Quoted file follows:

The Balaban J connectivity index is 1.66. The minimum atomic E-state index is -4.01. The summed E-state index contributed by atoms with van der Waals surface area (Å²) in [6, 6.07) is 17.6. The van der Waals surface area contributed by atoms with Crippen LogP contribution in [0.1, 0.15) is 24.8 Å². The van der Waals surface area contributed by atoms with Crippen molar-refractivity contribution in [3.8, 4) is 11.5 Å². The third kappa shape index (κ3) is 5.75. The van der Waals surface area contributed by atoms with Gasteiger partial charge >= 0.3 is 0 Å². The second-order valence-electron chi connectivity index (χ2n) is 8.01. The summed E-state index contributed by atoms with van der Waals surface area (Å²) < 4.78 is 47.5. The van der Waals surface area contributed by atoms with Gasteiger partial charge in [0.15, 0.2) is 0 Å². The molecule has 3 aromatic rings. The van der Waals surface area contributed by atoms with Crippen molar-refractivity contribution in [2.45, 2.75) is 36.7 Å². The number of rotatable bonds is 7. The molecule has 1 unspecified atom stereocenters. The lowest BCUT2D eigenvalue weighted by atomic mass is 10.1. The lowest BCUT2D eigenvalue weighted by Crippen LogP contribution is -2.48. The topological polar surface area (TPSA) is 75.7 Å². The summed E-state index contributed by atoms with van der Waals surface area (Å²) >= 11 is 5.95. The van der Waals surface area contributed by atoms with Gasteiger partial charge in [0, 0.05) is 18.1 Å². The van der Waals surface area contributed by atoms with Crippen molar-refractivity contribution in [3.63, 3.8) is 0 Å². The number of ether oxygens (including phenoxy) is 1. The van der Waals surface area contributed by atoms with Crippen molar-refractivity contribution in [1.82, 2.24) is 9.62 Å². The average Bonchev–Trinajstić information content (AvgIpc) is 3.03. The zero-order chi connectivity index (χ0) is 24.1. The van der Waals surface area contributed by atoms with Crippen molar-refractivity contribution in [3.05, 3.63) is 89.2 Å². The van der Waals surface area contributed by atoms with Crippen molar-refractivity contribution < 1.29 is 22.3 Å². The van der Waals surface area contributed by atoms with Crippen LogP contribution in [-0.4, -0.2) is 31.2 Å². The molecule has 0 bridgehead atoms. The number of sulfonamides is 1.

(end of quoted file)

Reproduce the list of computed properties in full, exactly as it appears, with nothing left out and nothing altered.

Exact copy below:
The Balaban J connectivity index is 1.66. The minimum atomic E-state index is -4.01. The summed E-state index contributed by atoms with van der Waals surface area (Å²) in [6, 6.07) is 17.6. The van der Waals surface area contributed by atoms with Crippen LogP contribution in [0.1, 0.15) is 24.8 Å². The van der Waals surface area contributed by atoms with Crippen molar-refractivity contribution in [3.8, 4) is 11.5 Å². The third kappa shape index (κ3) is 5.75. The van der Waals surface area contributed by atoms with Gasteiger partial charge >= 0.3 is 0 Å². The second-order valence-electron chi connectivity index (χ2n) is 8.01. The summed E-state index contributed by atoms with van der Waals surface area (Å²) < 4.78 is 47.5. The van der Waals surface area contributed by atoms with Gasteiger partial charge in [0.15, 0.2) is 0 Å². The molecule has 3 aromatic rings. The van der Waals surface area contributed by atoms with Crippen molar-refractivity contribution in [2.45, 2.75) is 36.7 Å². The number of rotatable bonds is 7. The molecule has 1 unspecified atom stereocenters. The lowest BCUT2D eigenvalue weighted by atomic mass is 10.1. The lowest BCUT2D eigenvalue weighted by Crippen LogP contribution is -2.48. The topological polar surface area (TPSA) is 75.7 Å². The summed E-state index contributed by atoms with van der Waals surface area (Å²) >= 11 is 5.95. The van der Waals surface area contributed by atoms with Gasteiger partial charge in [0, 0.05) is 18.1 Å². The van der Waals surface area contributed by atoms with Crippen molar-refractivity contribution in [3.63, 3.8) is 0 Å². The number of ether oxygens (including phenoxy) is 1. The van der Waals surface area contributed by atoms with Crippen molar-refractivity contribution in [1.82, 2.24) is 9.62 Å². The average Bonchev–Trinajstić information content (AvgIpc) is 3.03. The zero-order chi connectivity index (χ0) is 24.1. The van der Waals surface area contributed by atoms with Crippen molar-refractivity contribution in [3.05, 3.63) is 89.2 Å². The van der Waals surface area contributed by atoms with Crippen molar-refractivity contribution < 1.29 is 22.3 Å². The van der Waals surface area contributed by atoms with Crippen LogP contribution in [-0.4, -0.2) is 31.2 Å². The molecule has 0 bridgehead atoms. The number of sulfonamides is 1.